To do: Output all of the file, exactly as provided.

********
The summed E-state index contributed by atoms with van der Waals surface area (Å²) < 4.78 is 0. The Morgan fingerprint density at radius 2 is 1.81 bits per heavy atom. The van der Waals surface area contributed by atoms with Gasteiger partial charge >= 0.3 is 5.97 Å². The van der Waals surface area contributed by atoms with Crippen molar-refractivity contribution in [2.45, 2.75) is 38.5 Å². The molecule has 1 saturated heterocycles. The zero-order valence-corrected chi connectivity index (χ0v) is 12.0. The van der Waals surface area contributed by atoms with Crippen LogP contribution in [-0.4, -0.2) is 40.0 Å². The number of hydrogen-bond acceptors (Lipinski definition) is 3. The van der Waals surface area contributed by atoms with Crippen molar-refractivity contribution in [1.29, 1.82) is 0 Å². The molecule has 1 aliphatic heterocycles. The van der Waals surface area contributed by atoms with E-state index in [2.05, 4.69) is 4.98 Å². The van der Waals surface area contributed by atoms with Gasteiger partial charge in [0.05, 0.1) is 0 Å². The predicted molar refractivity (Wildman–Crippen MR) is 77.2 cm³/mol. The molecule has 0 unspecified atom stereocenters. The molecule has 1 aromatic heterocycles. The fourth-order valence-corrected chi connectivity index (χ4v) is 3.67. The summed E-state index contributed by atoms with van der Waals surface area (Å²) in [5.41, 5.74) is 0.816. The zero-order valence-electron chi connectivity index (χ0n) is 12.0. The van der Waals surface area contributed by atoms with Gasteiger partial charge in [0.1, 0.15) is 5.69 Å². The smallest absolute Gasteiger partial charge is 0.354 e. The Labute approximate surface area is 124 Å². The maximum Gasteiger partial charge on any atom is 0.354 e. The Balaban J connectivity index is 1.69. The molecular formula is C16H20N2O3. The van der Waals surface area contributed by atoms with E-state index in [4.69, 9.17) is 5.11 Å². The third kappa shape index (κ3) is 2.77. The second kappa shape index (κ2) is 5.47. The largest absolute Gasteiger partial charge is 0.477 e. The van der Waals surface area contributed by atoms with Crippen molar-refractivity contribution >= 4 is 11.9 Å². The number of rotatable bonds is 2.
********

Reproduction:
The summed E-state index contributed by atoms with van der Waals surface area (Å²) < 4.78 is 0. The Morgan fingerprint density at radius 2 is 1.81 bits per heavy atom. The van der Waals surface area contributed by atoms with Gasteiger partial charge >= 0.3 is 5.97 Å². The van der Waals surface area contributed by atoms with Crippen molar-refractivity contribution in [2.45, 2.75) is 38.5 Å². The molecule has 1 saturated heterocycles. The zero-order valence-corrected chi connectivity index (χ0v) is 12.0. The van der Waals surface area contributed by atoms with Crippen LogP contribution in [-0.4, -0.2) is 40.0 Å². The number of hydrogen-bond acceptors (Lipinski definition) is 3. The van der Waals surface area contributed by atoms with Crippen molar-refractivity contribution in [1.29, 1.82) is 0 Å². The molecule has 1 aliphatic heterocycles. The van der Waals surface area contributed by atoms with E-state index in [2.05, 4.69) is 4.98 Å². The van der Waals surface area contributed by atoms with Gasteiger partial charge in [0.05, 0.1) is 0 Å². The predicted molar refractivity (Wildman–Crippen MR) is 77.2 cm³/mol. The molecule has 0 unspecified atom stereocenters. The molecule has 1 aromatic heterocycles. The fourth-order valence-corrected chi connectivity index (χ4v) is 3.67. The summed E-state index contributed by atoms with van der Waals surface area (Å²) in [5.41, 5.74) is 0.816. The zero-order valence-electron chi connectivity index (χ0n) is 12.0. The van der Waals surface area contributed by atoms with Gasteiger partial charge in [0.1, 0.15) is 5.69 Å². The smallest absolute Gasteiger partial charge is 0.354 e. The Labute approximate surface area is 124 Å². The maximum Gasteiger partial charge on any atom is 0.354 e. The Balaban J connectivity index is 1.69. The molecular formula is C16H20N2O3. The van der Waals surface area contributed by atoms with E-state index in [4.69, 9.17) is 5.11 Å². The third kappa shape index (κ3) is 2.77. The second kappa shape index (κ2) is 5.47. The largest absolute Gasteiger partial charge is 0.477 e. The van der Waals surface area contributed by atoms with Crippen molar-refractivity contribution >= 4 is 11.9 Å². The number of rotatable bonds is 2.